Auditing Private Companies: What Do We Know?
38 Pages Posted: 17 Feb 2017 Last revised: 1 Mar 2017
Date Written: January 16, 2017
What is the need for and value of private company audits? This is an important question since countries differ as to whether they have audit requirements for private companies, even when they have financial reporting requirements for such firms. There are also disagreements as to whether audit requirements should be the same for all companies or differentiated across companies. Views also differ as to how far an audit is simply a burden or whether it produces benefits that outweigh its costs. The purpose of this article is to provide an overview of insights from the literature on what we currently know about the costs and benefits of auditing private company accounts. Our main conclusions are the following. First, there is much heterogeneity in reasons driving audit demand in private companies and the value derived from the audit. Second, research provides support for improved financial reporting quality due to, and real economic benefits from, private company audits. Third, the cost-benefit analysis for private company audits is firm-specific and mandating the audit does not seem to be cost-effective and thus economically optimal for all private companies. Alternative services may better meet the needs of especially smaller private companies. Furthermore, mandating the audit is not necessarily an optimal solution since private companies with low demand for a high-quality audit are able to find an auditor that meets their requirements even under a mandatory regime. Hence, having a mandatory audit in place is no guarantee for high-quality audits and this seems most salient for private companies where auditors may be more prone to independence issues. We conclude by providing a number of directions for future research.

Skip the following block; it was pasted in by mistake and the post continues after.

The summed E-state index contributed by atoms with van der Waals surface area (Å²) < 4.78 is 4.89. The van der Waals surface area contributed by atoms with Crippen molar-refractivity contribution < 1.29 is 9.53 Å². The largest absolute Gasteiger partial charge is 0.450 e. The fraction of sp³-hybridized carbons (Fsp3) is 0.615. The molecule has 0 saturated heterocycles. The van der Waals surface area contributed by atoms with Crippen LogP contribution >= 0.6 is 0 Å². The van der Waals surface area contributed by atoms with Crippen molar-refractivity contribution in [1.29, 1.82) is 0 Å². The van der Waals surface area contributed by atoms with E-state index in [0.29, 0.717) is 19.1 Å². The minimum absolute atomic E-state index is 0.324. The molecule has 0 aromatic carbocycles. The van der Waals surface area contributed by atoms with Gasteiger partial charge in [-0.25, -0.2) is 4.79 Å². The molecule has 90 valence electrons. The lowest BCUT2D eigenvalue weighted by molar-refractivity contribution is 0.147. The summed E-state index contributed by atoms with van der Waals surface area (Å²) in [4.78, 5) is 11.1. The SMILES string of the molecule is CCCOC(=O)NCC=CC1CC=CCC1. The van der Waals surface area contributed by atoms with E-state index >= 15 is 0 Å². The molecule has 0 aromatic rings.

Keywords: Audit, private companies, demand, supply, cost benefit analysis, regulation
JEL Classification: M42, M48
Suggested Citation: Suggested Citation